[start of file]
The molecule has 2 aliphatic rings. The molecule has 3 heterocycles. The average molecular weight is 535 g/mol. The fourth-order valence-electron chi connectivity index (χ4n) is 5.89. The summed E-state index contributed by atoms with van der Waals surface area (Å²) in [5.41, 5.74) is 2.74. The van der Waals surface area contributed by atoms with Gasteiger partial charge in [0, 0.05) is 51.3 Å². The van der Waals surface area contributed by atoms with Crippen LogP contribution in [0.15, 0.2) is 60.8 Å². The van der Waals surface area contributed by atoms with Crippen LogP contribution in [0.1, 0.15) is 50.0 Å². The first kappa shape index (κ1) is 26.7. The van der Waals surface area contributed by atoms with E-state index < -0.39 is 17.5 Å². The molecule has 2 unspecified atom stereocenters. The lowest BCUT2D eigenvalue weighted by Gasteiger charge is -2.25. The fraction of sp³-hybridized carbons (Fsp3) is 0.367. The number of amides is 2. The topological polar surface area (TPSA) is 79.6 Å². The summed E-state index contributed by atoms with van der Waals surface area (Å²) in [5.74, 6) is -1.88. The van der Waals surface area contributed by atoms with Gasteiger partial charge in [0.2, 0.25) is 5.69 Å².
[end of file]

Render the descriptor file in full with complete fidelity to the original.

The molecule has 2 aliphatic rings. The molecule has 3 heterocycles. The average molecular weight is 535 g/mol. The fourth-order valence-electron chi connectivity index (χ4n) is 5.89. The summed E-state index contributed by atoms with van der Waals surface area (Å²) in [5.41, 5.74) is 2.74. The van der Waals surface area contributed by atoms with Gasteiger partial charge in [0, 0.05) is 51.3 Å². The van der Waals surface area contributed by atoms with Crippen LogP contribution in [0.15, 0.2) is 60.8 Å². The van der Waals surface area contributed by atoms with Crippen LogP contribution in [0.1, 0.15) is 50.0 Å². The first kappa shape index (κ1) is 26.7. The van der Waals surface area contributed by atoms with E-state index < -0.39 is 17.5 Å². The molecule has 2 unspecified atom stereocenters. The lowest BCUT2D eigenvalue weighted by Gasteiger charge is -2.25. The fraction of sp³-hybridized carbons (Fsp3) is 0.367. The number of amides is 2. The topological polar surface area (TPSA) is 79.6 Å². The summed E-state index contributed by atoms with van der Waals surface area (Å²) in [5.74, 6) is -1.88. The van der Waals surface area contributed by atoms with Gasteiger partial charge in [0.2, 0.25) is 5.69 Å².